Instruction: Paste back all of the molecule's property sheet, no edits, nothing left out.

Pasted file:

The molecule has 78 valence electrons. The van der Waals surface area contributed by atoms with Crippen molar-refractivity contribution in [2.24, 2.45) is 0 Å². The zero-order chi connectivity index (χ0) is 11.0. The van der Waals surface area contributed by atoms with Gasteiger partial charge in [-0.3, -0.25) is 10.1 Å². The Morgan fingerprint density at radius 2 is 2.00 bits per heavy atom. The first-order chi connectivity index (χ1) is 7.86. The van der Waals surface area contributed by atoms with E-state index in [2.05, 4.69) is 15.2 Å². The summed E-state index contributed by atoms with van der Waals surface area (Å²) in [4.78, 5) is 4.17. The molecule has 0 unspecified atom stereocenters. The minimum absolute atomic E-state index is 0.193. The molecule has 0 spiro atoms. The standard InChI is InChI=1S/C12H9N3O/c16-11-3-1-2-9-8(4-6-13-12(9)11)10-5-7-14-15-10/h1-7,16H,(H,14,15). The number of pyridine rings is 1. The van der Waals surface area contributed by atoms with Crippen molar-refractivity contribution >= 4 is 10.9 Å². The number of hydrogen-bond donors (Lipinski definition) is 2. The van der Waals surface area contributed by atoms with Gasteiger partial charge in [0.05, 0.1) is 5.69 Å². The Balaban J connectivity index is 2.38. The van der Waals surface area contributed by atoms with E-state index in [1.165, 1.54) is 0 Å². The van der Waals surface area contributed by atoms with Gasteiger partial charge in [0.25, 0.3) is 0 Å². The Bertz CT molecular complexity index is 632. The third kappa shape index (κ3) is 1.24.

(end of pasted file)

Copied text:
The molecule has 78 valence electrons. The van der Waals surface area contributed by atoms with Crippen molar-refractivity contribution in [2.24, 2.45) is 0 Å². The zero-order chi connectivity index (χ0) is 11.0. The van der Waals surface area contributed by atoms with Gasteiger partial charge in [-0.3, -0.25) is 10.1 Å². The Morgan fingerprint density at radius 2 is 2.00 bits per heavy atom. The first-order chi connectivity index (χ1) is 7.86. The van der Waals surface area contributed by atoms with E-state index in [2.05, 4.69) is 15.2 Å². The summed E-state index contributed by atoms with van der Waals surface area (Å²) in [4.78, 5) is 4.17. The molecule has 0 unspecified atom stereocenters. The minimum absolute atomic E-state index is 0.193. The molecule has 0 spiro atoms. The standard InChI is InChI=1S/C12H9N3O/c16-11-3-1-2-9-8(4-6-13-12(9)11)10-5-7-14-15-10/h1-7,16H,(H,14,15). The number of pyridine rings is 1. The van der Waals surface area contributed by atoms with Crippen molar-refractivity contribution >= 4 is 10.9 Å². The number of hydrogen-bond donors (Lipinski definition) is 2. The van der Waals surface area contributed by atoms with Gasteiger partial charge in [0.05, 0.1) is 5.69 Å². The Balaban J connectivity index is 2.38. The van der Waals surface area contributed by atoms with E-state index in [1.165, 1.54) is 0 Å². The van der Waals surface area contributed by atoms with Gasteiger partial charge in [0.25, 0.3) is 0 Å². The Bertz CT molecular complexity index is 632. The third kappa shape index (κ3) is 1.24.